Hillyer v. State of South Dakota et al

Filing 9

MEMORANDUM OPINION AND ORDER denying as moot 5 Motion to Appoint Counsel; granting 8 Motion to Remand (Construed as Motion to Dismiss); granting 2 Motion for Leave to Proceed in forma pauperis. Signed by U.S. District Judge Charles B. Kornmann on 3/22/2024. MAILED to Mr. Hillyer and SD State Penitentiary on 3/27/24. (SAC)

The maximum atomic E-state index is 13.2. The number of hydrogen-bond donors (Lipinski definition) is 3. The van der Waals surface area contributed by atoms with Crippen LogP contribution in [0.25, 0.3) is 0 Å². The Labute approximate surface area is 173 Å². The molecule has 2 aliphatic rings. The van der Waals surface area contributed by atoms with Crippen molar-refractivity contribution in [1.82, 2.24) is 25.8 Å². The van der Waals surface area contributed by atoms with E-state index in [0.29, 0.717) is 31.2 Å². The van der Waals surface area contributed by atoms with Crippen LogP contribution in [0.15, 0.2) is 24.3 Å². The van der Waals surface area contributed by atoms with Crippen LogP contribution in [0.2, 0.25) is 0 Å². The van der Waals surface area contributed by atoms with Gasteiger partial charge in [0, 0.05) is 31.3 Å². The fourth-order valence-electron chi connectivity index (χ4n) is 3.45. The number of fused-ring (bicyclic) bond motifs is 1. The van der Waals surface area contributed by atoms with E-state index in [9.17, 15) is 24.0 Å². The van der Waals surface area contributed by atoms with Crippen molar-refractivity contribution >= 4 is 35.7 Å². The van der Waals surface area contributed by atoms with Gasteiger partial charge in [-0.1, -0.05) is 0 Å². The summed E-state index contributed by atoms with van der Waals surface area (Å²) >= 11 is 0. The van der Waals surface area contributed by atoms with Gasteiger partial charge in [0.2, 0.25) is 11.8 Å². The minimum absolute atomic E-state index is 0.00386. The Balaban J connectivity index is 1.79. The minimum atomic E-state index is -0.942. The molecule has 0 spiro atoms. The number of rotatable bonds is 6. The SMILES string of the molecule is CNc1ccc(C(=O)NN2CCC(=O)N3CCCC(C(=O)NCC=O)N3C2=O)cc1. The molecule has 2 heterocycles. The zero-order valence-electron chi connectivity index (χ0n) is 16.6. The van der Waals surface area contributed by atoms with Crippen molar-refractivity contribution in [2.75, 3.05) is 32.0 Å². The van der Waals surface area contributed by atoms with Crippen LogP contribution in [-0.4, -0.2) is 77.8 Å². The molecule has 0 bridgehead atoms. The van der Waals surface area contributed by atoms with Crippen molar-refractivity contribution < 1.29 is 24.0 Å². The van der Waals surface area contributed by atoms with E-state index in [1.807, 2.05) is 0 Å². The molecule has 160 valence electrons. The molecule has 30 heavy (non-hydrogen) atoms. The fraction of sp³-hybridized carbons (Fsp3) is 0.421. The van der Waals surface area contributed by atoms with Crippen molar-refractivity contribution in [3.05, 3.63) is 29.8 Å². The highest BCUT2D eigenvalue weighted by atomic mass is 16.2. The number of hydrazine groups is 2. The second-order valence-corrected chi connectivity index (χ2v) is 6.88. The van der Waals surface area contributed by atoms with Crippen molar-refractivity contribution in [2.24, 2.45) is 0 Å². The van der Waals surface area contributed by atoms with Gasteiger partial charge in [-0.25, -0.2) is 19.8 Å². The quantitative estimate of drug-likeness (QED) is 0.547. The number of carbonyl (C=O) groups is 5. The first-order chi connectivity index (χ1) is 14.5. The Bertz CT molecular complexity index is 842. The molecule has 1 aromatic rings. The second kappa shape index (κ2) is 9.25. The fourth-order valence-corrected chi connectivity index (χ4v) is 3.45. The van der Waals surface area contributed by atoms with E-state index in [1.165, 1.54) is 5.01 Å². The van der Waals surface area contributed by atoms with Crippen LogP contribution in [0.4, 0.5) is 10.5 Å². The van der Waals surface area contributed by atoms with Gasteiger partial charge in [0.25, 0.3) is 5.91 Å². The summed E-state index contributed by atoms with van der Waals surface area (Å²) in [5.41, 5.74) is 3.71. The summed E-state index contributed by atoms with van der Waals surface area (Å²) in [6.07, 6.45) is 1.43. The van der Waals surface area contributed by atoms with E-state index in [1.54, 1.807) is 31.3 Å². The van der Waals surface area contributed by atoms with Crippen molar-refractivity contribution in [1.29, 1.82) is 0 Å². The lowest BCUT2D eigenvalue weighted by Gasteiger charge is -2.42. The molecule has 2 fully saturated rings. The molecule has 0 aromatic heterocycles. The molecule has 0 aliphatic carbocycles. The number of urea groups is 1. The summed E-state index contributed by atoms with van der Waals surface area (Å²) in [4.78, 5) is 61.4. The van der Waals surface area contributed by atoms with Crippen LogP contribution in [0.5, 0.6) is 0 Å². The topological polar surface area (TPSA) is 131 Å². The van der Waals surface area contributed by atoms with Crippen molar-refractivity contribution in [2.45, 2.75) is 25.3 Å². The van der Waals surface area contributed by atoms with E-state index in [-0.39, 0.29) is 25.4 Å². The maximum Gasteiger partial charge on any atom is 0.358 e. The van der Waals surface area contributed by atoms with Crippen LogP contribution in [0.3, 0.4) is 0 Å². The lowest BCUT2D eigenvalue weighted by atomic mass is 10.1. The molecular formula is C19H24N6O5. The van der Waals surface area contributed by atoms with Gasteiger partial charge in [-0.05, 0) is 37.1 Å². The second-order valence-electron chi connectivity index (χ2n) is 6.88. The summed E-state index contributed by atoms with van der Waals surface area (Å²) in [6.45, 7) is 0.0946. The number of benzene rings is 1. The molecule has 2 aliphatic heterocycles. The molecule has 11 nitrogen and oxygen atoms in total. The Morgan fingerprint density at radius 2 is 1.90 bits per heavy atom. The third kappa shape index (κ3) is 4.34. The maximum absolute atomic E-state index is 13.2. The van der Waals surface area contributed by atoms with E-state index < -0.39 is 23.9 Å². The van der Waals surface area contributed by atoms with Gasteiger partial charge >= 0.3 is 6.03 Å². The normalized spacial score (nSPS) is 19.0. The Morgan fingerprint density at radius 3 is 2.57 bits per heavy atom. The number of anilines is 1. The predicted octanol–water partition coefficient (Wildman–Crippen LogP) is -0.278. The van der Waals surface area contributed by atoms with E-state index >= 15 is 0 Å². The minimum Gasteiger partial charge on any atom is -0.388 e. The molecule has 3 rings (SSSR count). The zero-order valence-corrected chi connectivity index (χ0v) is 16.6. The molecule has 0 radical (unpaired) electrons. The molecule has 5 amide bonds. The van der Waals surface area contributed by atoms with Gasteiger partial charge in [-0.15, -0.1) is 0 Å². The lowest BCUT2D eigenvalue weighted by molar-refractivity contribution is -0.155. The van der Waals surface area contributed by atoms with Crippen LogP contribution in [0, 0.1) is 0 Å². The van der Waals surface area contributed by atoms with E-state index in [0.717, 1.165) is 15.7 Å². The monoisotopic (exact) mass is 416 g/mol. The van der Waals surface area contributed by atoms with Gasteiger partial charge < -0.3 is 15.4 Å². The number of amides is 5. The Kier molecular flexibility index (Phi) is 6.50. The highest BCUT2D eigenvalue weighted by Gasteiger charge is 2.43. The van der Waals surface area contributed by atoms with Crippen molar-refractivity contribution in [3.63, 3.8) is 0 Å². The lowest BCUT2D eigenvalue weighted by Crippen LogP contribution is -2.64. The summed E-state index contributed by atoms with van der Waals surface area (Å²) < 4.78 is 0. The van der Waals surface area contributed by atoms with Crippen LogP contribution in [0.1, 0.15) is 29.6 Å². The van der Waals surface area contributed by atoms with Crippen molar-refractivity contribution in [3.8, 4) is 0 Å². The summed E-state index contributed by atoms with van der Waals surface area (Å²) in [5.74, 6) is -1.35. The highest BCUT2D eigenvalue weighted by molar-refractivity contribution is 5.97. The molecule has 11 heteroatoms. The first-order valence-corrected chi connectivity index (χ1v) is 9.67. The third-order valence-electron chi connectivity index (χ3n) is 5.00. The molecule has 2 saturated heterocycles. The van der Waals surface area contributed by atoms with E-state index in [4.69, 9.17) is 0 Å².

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UNITED STATES DISTRICT COURT DISTRICT OF SOUTH DAKOTA WESTERN DIVISION RICHARD LEE HILLYER, 5:23-CV-05031-CBK Plaintiff, MEMORANDUM OPINION vs. AND ORDER STATE OF SOUTH DAKOTA,R.C.P.D., and GRANT SCANE, Defendants. Plaintiff was a state court pretrial detainee at the Pennington County, South Dakota,jail at the time he filed this complaint. He is now residing at the South Dakota State Penitentiary. He has filed a complaint pursuant to 42 U.S.C. § 1983 and a motion for leave to proceed informa pauperis without the prepayment of the filing fee. Plaintiff has made the requisite showing under 28 U.S.C. § 1915. Under the Prison Litigation Reform Act,"if a prisoner brings a civil action or files an appeal in forma pauperis, the prisoner shall be required to pay the full amount of a filing fee." 28 U.S.C. § 1915(b)(1). Plaintiff must pay the full $350 filing fee notwithstanding whether or not the matter is subsequently dismissed as frivolous after review under 28 U.S.C. § 1915(e)(2). A prisoner must pay, as an initial partial filing fee, 20% of the greater ofthe average monthly deposits to the prisoner's account or the average monthly balance of the prisoner's account for the last six months. 28 U.S.C. § 1915(b)(1)(A) and (B). The Court finds that plaintiff is not required to make an initial partial filing fee. The Prison Litigation Reform Act requires the Court to screen prisoner complaints and dismiss any complaint that is "(1)frivolous, malicious, or fails to state a claim upon which relief may be granted or(2)seeks monetary relief from a defendant who is immune from such relief." 28 U.S.C. § 1915A(b). I am required to give the plaintiffs pro se complaint liberal construction and identify any discemable cognizable claim. Solomon v. Petrav. 795 F.3d 777, 787(8th Cir. 2015). I have conducted an initial review as required by § 1915A. "To state a claim under § 1983, a plaintiff must allege the violation of a right secured by the Constitution or laws of the United States, and must show that the alleged deprivation was committed by a person acting under color of state law." West v. Atkins. 487 U.S. 42, 48, 108 S. Ct. 2250, 2254-55, 101 L. Ed. 2d 40(1988). Plaintiff states in his pro so pleadings that, on October 11, 2021, defendant Grant Seane used excessive force by using a "choke hold" upon plaintiff, resulting in serious bodily injury and life-threatening harm to plaintiff. Plaintiff also contends that he was wrongfully convicted in his October 25, 2022, state court criminal trial, which claimed wrongful conviction was "for the purpose of prejudicing his police brutality claim. Finally, plaintiff claims that, on April 7, 2023, his legal mail was unlawfully opened. Plaintiff seeks to have officer Seane removed from the Rapid City Police force and placed under arrest,just compensation, and to "expunge" the 10-25-2022 trial." Plaintiffs complaint makes little sense without reference to his state court criminal records. I take judicial notice ofthe records of South Dakota's Unified Judicial System, which are available on the ecourts portal. Defendant was arrested on October 11, 2021, in Pennington County, South Dakota, and charged with aggravated assault against a law enforcement officer, possession of methamphetamine, possession of alprazolam, obstructing police,jailer, or firefighter, and displaying another's license as one's own. A habitual offender information was also filed. 51CRI21-004457. The jury trial was held on October 25, 2022, and defendant was convicted of all counts but assault against a law enforcement offieer. He admitted the habitual offender information. He was sentenced on August 17, 2023, to concurrent terms of 15 years and ten years on the drug charges, and 1 year on each of the other charges. He did not appeal these convictions or sentences to the South Dakota Supreme Court. He filed his federal complaint after his trial but prior to sentencing. 2 While defendant was awaiting trial in the above ease, he was charged on October 25, 2022 with possession of unauthorized articles in jail and making a false report to authorities. A habitual offender information was also filed. 51CRI22-004275. That case was tried on July 7, 2023, on the unauthorized articles in jail count only and defendant was convicted of that offense. He admitted the habitual offender information. He was sentenced on August 17, 2023, to 25 years imprisonment, concurrent with the sentences imposed in 51CRI21-004457. He appealed that conviction and sentence to the South Dakota Supreme Court and that case is still pending. The United Sates Supreme Court has held that "a prisoner in state custody cannot use a § 1983 action to challenge 'the fact or duration of his confinement.'" Wilkinson V. Dotson. 544 U.S. 74, 78, 125 S. Ct. 1242, 1245, 161 L. Ed. 2d 253 (2005){quoting Preiser v. Rodriguez. 411 U.S. 475, 489, 93 S.Ct. 1827, 36L.Ed.2d439(1973)). Further,"a state prisoner's claim for damages is not cognizable under 42 U.S.C. § 1983 if'a judgment in favor of the plaintiff would necessarily imply the invalidity of his conviction or sentence,' unless the prisoner can demonstrate that the conviction or sentence has previously been invalidated." Karsiens v. Piper. 845 F.3d 394,406 (8th Cir. 2017)(auotins Edwards v. Balisok. 520 U.S. 641,643, 117 S.Ct. 1584, 1586, 137 L.Ed.2d 906(1997)). Plaintiffs claims that he was "wrongfully convicted" are seeking to challenge his state court convictions and sentence and are not cognizable in a § 1983 action. He must seek appropriate state court habeas relief instead. Wilkinson v. Dotson. 544 U.S. at 78, 125 S.Ct. at 1245. Plaintiff has failed to state a claim under 42 U.S.C. § 1983 for violation of a constitutionally protected right in connection with the claimed wrongful convictions. Plaintiff claims his legal mail was opened outside his presence. The United States Court of Appeals for the Eighth Circuit has set forth the standard to be applied to inmate complaints alleging legal mail was opened. In the prison context, we have observed that privileged prisoner mail, that is mail to or from an inmate's attorney and identified as such, may not be opened for inspections for contraband except in the presence ofthe prisoner. But we have never held or suggested that an isolated, inadvertent instance of opening incoming confidential legal mail will support a § 1983 damage action. Instead, we have found that an isolated incident, without any evidence ofimproper motive or resulting interference with the inmate's right to counsel or to access to the courts, does not give rise to a constitutional violation. Beaulieu v. Ludeman.690 F.Bd 1017, 1037(8th Cir. 2012)(quotations and citations omitted). In this case, plaintiff has alleged an isolated incidence of opening incoming mail. He claims the mail was from the American Civil Liberties Union ("ACLU"). It is not clear that such mail was in fact legal mail. Plaintiff has not alleged that he suffered any actual injury as a result ofthe isolated instance of opening his legal mail outside his presence. Plaintiff has not alleged that the opening of his legal mail interfered with his then-pending state criminal case. Absent any claim of"improper motive or resulting interference with the inmate's right to counsel or to access to the courts," an isolated incident "does not give rise to a constitutional violation." Gardner v. Howard, 109 F.3d 427,431 (8th Cir. 1997), citing Morgan v. Montanve. 516 F.2d 1367, 1372(2nd Cir. 1975)(absent any claim that counsel's effectiveness in representing plaintiff was impaired or that plaintiffs right of access to the courts was chilled, plaintiffs complaint is properly dismissed). Plaintiff has failed to state a claim under 42 U.S.C. § 1983 for violation of a constitutionally protected right in connection with the claimed isolated incident of opening his legal mail outside his presence. Plaintiff has filed a motion to remand this case to the Seventh Circuit, Pennington County. This case was not removed from state court so no remand is authorized. However, plaintiffs request is in the nature of a motion to dismiss to allow him to pursue his excessive force claim, along with any other state law claims, in state court. It will be construed as a motion to dismiss his federal court claims. Based upon the foregoing, IT IS ORDERED: 1. Plaintiffs application, Doc. 2, to proceed without the prepayment ofthe filing fee is granted. 2. Whenever the amount in plaintiffs trust account exceeds $10.00, the institution having custody ofthe plaintiff is hereby directed to forward monthly payments that equal 20% ofthe funds credited the preceding month to the plaintiffs trust account to the U.S. District Court Clerk's office pursuant to 28 U.S.C. § 1915(b)(2), until the $350.00 filing fee is paid in full. 3. The Clerk of Court shall send a copy of this order to the appropriate official at plaintiffs institution. 4. Plaintiffs motion. Doc. 5,to appoint counsel, is denied as moot. 5. Defendant's motion to dismiss and allow him to pursue his claim in state court. Doc. 8, is granted. 6. This matter is dismissed without prejudice. DATED this ^g^day of March, 2024. BY THE COURT: CHARLES B. KORNMANN United States District Judge